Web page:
ArtsAutosBooksBusinessEducationEntertainmentFamilyFashionFoodGamesGenderHealthHolidaysHomeHubPagesPersonal FinancePetsPoliticsReligionSportsTechnologyTravel

Diving in the British Virgin Islands

Updated on April 27, 2010

Like ghosts dancing around an ethereal ballroom, sun-bleached sailboats flutter across the blue waters of the British Virgin Islands (B.V.I.). So many boats, in fact, that the sound of canvas whipping the wind and lines clanging on aluminum masts is at times almost deafening. Divers, however, prefer the silent world beneath all that tacking and jibing, where they quietly savor an altogether different kind of nautical experience. Shipwrecks — scores of them — litter the shallow coral gardens of the B.V.I. In fact, the B.V.I. are generally acknowledged to be one of the finest spots on Earth to dive amidst a plethora of shipwrecks from almost every era of sailing, from the tall ships all the way to the modern era's giant cargo carriers.

Wreck-Divers' Wonderland

Oddly enough, thousands of people made their first wreck dive right here on the R.M.S. Rhone without even realizing it. Granted, it was made vicariously through Nick Nolte and Jacqueline Bisset on the set of the 1977 motion picture The Deep, but for many, this first dive introduced them to the mysterious and beautiful world of wrecks in the depths of the glorious British Virgins.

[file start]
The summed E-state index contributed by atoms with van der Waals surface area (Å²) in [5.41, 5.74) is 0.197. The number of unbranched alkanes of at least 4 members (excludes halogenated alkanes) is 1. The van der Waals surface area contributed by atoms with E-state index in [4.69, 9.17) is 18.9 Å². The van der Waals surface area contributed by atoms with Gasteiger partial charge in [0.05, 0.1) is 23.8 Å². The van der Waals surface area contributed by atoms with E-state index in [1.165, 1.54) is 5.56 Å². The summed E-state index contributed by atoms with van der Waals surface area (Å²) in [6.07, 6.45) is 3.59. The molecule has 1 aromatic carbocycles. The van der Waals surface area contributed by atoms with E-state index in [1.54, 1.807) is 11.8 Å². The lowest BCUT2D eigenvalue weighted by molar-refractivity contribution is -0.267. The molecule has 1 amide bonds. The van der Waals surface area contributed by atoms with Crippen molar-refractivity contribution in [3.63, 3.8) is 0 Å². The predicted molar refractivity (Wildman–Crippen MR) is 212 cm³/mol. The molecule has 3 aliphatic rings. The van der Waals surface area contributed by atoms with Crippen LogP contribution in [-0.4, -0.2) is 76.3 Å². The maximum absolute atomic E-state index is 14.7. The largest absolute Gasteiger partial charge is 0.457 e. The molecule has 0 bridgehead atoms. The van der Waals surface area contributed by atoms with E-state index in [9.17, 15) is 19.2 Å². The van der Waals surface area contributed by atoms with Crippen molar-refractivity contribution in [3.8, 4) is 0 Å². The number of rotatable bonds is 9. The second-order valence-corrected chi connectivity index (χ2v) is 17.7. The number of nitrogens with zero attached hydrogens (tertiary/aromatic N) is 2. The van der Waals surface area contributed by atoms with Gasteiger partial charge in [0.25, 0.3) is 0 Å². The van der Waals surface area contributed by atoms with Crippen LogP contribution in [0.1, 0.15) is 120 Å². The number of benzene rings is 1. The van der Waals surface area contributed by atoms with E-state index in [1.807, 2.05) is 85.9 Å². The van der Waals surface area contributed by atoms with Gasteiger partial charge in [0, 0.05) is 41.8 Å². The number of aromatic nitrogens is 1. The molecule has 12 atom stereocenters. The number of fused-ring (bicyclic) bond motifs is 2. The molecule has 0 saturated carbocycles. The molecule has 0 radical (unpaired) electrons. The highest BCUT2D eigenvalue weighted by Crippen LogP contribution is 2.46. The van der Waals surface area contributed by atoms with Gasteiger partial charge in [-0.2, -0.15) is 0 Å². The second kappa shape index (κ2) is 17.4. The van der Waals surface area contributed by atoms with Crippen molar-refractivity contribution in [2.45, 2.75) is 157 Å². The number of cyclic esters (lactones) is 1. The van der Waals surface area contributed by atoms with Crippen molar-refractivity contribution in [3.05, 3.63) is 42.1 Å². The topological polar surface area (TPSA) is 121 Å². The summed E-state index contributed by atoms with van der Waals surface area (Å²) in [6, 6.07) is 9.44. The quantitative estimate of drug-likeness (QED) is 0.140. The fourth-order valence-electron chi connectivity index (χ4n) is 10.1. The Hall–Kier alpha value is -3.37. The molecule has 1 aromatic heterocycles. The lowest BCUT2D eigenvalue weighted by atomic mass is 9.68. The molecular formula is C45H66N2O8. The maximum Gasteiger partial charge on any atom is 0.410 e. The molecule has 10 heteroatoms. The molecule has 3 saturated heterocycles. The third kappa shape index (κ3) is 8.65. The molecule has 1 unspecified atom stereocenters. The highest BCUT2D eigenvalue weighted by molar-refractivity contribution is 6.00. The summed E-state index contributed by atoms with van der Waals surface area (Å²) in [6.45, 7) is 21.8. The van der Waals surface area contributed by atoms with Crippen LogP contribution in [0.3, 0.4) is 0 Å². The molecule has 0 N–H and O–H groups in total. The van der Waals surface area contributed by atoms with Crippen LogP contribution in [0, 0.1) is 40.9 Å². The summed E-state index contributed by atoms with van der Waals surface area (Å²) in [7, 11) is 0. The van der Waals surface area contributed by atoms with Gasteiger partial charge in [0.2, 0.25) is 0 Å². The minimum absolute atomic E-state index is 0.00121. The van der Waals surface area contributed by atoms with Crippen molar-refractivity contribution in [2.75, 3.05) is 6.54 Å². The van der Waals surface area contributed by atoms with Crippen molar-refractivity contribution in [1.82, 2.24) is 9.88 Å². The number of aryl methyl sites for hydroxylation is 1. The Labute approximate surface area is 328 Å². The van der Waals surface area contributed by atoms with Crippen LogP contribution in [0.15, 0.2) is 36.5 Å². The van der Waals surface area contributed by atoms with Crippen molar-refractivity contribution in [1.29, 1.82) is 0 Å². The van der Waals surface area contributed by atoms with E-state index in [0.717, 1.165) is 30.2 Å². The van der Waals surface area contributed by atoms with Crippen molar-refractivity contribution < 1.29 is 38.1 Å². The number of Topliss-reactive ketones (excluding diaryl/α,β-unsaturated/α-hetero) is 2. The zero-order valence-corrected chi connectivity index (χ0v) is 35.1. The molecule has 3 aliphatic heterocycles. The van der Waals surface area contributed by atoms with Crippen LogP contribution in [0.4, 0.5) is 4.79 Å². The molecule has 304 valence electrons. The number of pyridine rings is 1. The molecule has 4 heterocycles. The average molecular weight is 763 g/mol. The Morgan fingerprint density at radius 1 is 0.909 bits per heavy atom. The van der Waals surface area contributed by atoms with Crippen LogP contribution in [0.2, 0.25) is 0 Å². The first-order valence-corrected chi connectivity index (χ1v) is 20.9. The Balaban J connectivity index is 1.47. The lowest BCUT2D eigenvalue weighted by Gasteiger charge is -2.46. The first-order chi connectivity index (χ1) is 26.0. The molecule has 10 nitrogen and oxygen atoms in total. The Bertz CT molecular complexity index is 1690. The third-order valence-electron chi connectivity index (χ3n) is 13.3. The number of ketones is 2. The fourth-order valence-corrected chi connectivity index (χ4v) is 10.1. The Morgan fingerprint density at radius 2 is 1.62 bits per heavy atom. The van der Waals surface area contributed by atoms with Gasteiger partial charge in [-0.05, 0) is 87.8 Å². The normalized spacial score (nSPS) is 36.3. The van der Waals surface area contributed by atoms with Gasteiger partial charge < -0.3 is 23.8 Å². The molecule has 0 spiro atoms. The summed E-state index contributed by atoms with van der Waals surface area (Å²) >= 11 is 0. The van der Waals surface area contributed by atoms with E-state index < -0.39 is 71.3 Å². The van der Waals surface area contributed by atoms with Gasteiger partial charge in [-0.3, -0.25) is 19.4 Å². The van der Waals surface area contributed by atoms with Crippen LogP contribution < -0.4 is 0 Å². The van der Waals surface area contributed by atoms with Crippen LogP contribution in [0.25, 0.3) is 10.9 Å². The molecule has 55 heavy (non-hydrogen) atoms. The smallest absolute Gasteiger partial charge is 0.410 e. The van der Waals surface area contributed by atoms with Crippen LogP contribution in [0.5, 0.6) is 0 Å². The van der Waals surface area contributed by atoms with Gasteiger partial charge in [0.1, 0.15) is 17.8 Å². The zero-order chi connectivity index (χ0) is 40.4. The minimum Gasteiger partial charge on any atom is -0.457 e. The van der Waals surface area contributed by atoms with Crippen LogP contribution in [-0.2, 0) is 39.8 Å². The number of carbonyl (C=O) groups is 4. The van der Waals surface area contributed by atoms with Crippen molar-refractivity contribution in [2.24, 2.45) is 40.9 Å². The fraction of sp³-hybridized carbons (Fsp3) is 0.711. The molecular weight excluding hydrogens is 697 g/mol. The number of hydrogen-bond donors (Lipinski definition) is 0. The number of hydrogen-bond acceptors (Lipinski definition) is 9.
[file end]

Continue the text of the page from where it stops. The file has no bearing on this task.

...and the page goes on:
Today, divers come here to rekindle some of that mystery, making the Rhone the B.V.I.'s most popular dive. But the wreck is not just some Hollywood prop. Her fabled history predates the movie by more than a century. In the mid-1800s, she delivered passengers and mail on a route that took her to the far-flung corners of the Caribbean. Part sailing ship, part propeller-driven steamer, the 310-foot vessel was revolutionary in design, built at the cusp of nautical technology. But Mother Nature has no pity for humans' futile efforts. Attempting — unsuccessfully — to shelter her from a hurricane in 1867, the crew of the Rhone tucked her into a cove off Salt Island, which would become her final resting place.